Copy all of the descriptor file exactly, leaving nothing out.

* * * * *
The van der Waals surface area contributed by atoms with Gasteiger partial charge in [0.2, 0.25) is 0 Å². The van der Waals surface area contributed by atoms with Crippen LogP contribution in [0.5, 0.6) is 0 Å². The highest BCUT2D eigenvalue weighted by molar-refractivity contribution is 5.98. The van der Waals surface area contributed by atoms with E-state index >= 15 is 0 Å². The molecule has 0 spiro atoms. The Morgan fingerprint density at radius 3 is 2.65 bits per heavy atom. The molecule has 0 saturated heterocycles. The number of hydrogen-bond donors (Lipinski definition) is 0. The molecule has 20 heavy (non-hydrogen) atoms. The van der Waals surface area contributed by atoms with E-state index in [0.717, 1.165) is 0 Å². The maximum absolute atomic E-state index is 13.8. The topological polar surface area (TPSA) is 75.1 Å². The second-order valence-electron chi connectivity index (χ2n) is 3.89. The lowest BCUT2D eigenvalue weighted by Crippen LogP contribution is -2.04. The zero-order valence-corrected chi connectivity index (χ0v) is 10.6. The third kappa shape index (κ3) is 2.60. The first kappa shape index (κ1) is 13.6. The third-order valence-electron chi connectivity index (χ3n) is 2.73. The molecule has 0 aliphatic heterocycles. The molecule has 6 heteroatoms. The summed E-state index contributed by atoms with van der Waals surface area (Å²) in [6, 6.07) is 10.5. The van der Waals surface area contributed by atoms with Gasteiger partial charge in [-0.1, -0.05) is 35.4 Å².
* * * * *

The van der Waals surface area contributed by atoms with Gasteiger partial charge in [0.2, 0.25) is 0 Å². The van der Waals surface area contributed by atoms with Crippen LogP contribution in [0.5, 0.6) is 0 Å². The highest BCUT2D eigenvalue weighted by molar-refractivity contribution is 5.98. The van der Waals surface area contributed by atoms with E-state index >= 15 is 0 Å². The molecule has 0 spiro atoms. The Morgan fingerprint density at radius 3 is 2.65 bits per heavy atom. The molecule has 0 saturated heterocycles. The number of hydrogen-bond donors (Lipinski definition) is 0. The molecule has 20 heavy (non-hydrogen) atoms. The van der Waals surface area contributed by atoms with E-state index in [0.717, 1.165) is 0 Å². The maximum absolute atomic E-state index is 13.8. The topological polar surface area (TPSA) is 75.1 Å². The second-order valence-electron chi connectivity index (χ2n) is 3.89. The lowest BCUT2D eigenvalue weighted by Crippen LogP contribution is -2.04. The zero-order valence-corrected chi connectivity index (χ0v) is 10.6. The third kappa shape index (κ3) is 2.60. The first kappa shape index (κ1) is 13.6. The third-order valence-electron chi connectivity index (χ3n) is 2.73. The molecule has 0 aliphatic heterocycles. The molecule has 6 heteroatoms. The summed E-state index contributed by atoms with van der Waals surface area (Å²) in [6, 6.07) is 10.5. The van der Waals surface area contributed by atoms with Gasteiger partial charge in [-0.1, -0.05) is 35.4 Å².